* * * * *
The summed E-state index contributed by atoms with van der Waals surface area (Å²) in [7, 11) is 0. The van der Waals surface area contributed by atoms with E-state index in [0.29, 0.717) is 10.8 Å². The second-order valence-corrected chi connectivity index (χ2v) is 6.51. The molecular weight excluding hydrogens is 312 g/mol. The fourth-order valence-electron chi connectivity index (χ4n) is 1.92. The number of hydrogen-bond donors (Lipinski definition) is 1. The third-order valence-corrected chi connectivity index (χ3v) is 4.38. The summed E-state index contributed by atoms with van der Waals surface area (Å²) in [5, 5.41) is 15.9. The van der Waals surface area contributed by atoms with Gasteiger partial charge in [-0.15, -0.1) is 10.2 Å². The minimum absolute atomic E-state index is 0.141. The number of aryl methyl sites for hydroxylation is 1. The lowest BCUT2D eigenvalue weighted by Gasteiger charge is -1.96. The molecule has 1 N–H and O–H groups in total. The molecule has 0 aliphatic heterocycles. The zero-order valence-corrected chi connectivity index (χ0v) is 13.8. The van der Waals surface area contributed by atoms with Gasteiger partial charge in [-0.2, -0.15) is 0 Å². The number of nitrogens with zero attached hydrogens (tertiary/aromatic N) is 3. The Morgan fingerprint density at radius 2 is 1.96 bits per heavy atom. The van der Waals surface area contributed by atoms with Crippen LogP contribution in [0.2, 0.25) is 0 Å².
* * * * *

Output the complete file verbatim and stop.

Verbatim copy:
The summed E-state index contributed by atoms with van der Waals surface area (Å²) in [7, 11) is 0. The van der Waals surface area contributed by atoms with E-state index in [0.29, 0.717) is 10.8 Å². The second-order valence-corrected chi connectivity index (χ2v) is 6.51. The molecular weight excluding hydrogens is 312 g/mol. The fourth-order valence-electron chi connectivity index (χ4n) is 1.92. The number of hydrogen-bond donors (Lipinski definition) is 1. The third-order valence-corrected chi connectivity index (χ3v) is 4.38. The summed E-state index contributed by atoms with van der Waals surface area (Å²) in [5, 5.41) is 15.9. The van der Waals surface area contributed by atoms with Gasteiger partial charge in [-0.15, -0.1) is 10.2 Å². The minimum absolute atomic E-state index is 0.141. The number of aryl methyl sites for hydroxylation is 1. The lowest BCUT2D eigenvalue weighted by Gasteiger charge is -1.96. The molecule has 1 N–H and O–H groups in total. The molecule has 0 aliphatic heterocycles. The zero-order valence-corrected chi connectivity index (χ0v) is 13.8. The van der Waals surface area contributed by atoms with Gasteiger partial charge in [-0.2, -0.15) is 0 Å². The number of nitrogens with zero attached hydrogens (tertiary/aromatic N) is 3. The Morgan fingerprint density at radius 2 is 1.96 bits per heavy atom. The van der Waals surface area contributed by atoms with Crippen LogP contribution in [0.2, 0.25) is 0 Å².